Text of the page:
A lot of people do not understand why they need to consider working with an estate planning lawyer because they think it is a very simple matter. You draw up a will, and you have taken care of the responsibility, end of story.
If you embrace this line of thinking, you are making a mistake because a well-constructed estate plan will be broader in scope.
Simple Will Alternatives
Obviously, your estate plan will be built around a document that is used to facilitate postmortem asset transfers, but it doesn’t have to be a will. In fact, a revocable living trust is a better choice for many people.
A will would be admitted to probate, and inheritances would be distributed about nine months after your passing (at minimum) because of the procedural hurdles. You would be providing lump sums with no asset protection when you have a will, and this may be less than ideal.
If you use a living trust, you would act as the trustee while you are alive, and you would have access to the resources. After your death, the successor trustee that you designate would distribute the inheritances to your loved ones outside of probate.
You can set up an incremental distribution schedule if you do not want the beneficiaries to receive all of their inheritances at one time. This is the trust that is best for the widest range of people, but there are other trusts that satisfy certain specific objectives.
Letter of Last Instruction
The executor or trustee that is going to act as the administrator of your estate will need a great deal of information to complete their tasks. You can share the information in a letter of last instruction.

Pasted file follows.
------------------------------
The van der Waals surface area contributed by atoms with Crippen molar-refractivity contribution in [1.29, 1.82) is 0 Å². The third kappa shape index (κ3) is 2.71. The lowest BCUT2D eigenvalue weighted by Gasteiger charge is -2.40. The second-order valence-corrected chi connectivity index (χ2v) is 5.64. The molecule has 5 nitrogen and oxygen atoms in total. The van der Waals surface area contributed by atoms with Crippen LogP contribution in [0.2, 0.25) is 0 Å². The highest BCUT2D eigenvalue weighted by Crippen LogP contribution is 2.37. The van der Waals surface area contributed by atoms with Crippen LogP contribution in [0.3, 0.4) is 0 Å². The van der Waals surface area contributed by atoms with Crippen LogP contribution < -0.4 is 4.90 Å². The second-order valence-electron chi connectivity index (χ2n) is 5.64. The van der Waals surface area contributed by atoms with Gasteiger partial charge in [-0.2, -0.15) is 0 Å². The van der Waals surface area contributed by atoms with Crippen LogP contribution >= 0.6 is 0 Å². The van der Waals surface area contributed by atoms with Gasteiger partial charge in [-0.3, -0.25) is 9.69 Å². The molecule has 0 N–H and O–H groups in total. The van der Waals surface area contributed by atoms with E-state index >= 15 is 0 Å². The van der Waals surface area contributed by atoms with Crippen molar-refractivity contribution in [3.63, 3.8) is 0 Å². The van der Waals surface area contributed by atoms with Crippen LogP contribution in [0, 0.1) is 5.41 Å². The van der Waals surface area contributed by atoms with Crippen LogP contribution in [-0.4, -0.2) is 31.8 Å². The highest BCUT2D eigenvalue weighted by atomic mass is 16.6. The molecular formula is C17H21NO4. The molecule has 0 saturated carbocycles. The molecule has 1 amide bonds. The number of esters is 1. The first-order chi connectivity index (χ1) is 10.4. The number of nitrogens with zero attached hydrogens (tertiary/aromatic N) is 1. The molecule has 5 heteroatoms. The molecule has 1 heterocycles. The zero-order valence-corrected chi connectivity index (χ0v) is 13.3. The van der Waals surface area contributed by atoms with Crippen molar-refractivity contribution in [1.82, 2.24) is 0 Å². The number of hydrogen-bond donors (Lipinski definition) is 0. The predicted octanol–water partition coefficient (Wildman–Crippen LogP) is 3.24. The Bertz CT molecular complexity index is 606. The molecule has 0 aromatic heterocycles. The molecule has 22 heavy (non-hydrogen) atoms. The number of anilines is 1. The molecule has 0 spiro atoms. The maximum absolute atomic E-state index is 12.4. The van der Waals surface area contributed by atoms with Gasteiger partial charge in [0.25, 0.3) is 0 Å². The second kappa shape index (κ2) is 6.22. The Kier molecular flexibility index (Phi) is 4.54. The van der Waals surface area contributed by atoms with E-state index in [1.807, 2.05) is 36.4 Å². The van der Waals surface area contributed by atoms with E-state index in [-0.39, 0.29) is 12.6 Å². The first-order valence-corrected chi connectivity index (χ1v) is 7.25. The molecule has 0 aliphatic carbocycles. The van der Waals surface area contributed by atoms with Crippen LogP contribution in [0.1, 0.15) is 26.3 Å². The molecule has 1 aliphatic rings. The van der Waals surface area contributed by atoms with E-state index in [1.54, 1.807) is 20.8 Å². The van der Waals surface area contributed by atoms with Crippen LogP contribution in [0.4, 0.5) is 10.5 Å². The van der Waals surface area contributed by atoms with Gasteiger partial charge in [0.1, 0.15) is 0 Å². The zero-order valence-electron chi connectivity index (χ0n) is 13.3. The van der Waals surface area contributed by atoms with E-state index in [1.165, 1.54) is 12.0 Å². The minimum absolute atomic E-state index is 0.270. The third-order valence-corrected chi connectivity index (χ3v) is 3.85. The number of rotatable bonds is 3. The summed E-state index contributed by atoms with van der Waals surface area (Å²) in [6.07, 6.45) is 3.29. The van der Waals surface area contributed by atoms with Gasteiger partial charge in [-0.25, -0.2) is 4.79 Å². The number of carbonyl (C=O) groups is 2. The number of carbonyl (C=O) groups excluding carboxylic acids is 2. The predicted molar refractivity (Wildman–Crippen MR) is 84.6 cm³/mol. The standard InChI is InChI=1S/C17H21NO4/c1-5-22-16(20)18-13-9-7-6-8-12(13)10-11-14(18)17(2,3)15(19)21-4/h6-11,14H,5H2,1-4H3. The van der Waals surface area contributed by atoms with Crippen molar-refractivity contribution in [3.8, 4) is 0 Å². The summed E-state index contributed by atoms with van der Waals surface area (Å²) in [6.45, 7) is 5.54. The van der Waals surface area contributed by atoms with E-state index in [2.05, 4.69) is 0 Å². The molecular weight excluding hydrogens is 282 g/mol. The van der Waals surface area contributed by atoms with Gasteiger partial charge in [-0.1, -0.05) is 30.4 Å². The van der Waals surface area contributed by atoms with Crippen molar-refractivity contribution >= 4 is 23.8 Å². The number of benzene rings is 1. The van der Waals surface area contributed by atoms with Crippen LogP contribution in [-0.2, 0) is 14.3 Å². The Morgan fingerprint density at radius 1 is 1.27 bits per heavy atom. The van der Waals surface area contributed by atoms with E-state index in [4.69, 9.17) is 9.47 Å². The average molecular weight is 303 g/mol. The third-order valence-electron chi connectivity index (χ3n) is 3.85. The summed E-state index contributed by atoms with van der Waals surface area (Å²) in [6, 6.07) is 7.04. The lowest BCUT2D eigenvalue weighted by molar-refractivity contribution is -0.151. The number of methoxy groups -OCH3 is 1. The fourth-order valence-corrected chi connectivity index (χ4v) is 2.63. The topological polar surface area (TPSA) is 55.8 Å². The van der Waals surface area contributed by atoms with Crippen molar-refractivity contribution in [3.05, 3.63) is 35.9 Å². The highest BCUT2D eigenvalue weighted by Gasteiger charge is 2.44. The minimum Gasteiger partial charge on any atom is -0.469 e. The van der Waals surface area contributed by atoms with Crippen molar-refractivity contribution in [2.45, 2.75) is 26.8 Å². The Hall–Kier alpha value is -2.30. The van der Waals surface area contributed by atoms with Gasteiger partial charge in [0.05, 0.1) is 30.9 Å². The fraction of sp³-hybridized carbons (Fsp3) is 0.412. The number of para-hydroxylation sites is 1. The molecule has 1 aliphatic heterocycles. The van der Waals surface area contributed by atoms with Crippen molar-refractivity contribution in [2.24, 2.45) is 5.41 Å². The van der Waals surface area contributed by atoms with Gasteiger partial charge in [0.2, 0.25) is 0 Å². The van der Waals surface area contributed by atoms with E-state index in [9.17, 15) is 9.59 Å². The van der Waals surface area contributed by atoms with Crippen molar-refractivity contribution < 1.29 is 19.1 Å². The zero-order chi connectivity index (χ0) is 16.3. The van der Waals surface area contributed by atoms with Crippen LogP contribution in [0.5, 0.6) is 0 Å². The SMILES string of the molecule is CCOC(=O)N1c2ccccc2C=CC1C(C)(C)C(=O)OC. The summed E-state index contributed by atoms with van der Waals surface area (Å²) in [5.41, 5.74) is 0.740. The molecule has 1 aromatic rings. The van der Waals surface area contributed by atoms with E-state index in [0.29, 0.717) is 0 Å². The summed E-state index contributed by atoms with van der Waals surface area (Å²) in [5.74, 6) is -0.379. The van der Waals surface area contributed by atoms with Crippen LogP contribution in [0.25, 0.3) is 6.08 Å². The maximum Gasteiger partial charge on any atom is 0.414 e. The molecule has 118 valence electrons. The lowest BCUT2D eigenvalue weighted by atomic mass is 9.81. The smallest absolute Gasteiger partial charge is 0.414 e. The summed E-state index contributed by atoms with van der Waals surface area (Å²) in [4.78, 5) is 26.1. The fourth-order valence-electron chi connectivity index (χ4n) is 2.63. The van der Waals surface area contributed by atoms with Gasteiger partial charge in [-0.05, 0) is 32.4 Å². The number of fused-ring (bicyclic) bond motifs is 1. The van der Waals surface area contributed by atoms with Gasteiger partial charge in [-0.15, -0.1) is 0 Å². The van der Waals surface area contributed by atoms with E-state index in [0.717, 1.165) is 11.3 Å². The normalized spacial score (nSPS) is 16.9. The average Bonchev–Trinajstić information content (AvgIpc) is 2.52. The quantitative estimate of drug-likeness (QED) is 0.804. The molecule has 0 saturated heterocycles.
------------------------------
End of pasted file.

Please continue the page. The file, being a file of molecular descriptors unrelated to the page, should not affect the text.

It can include the contact information of people that should be notified about your passing, and you should provide the location of relevant hardcopy documents. Keys and entry codes should be addressed, along with login information for online accounts.
You can also let the administrator know if you have made any final arrangements in advance. These are some general guidelines, but you simply apply common sense when you compose the letter.
Health Care Directives
Would you want to be kept alive indefinitely through the use of life-support methods of you were in a terminal condition with no hope of recovery? Do you think it’s fair to ask someone else make the decision on your behalf?
You can seize control in advance and assert your wishes in no uncertain terms if you include a living will in your estate plan. When you create the document, you can address each different type of life-support if you choose to do so, and you can make organ and tissue donation choices.
Medical scenarios that involve decision-making can arise that are not related to life-support when you are unable to communicate. To account for this possibility, you can name a representative in a durable power of attorney for health care.
The Health Insurance Portability and Accountability Act was enacted to protect the privacy of patients. Doctors would not be able to discuss your condition with your representative unless you have signed a HIPAA release, so this is another document that should be included in the plan.
Durable Power of Attorney for Property
Over 30 percent of people that are 85 years of age and older contract Alzheimer’s disease, and this is not the only cause of cognitive impairment. Interested parties could petition the state to appoint a conservator to act on your behalf if you do nothing to prepare for this eventuality.
You can prevent this outcome and designate a hand-picked decision maker if you execute a durable power of attorney for property. If you have a living trust, you could give the successor trustee or anyone that you choose the ability to act as a disability trustee in the event of your incapacity.
We Are Here to Help!
When you work with our firm, we will put you at ease, gain an understanding of your situation, and make recommendations. At the end of the process, you will go forward with a custom crafted plan that ideally suits your needs.
You can schedule a consultation at our Los Angeles estate planning office if you call us at 310-337-7697, and you can use our contact form to send us a message.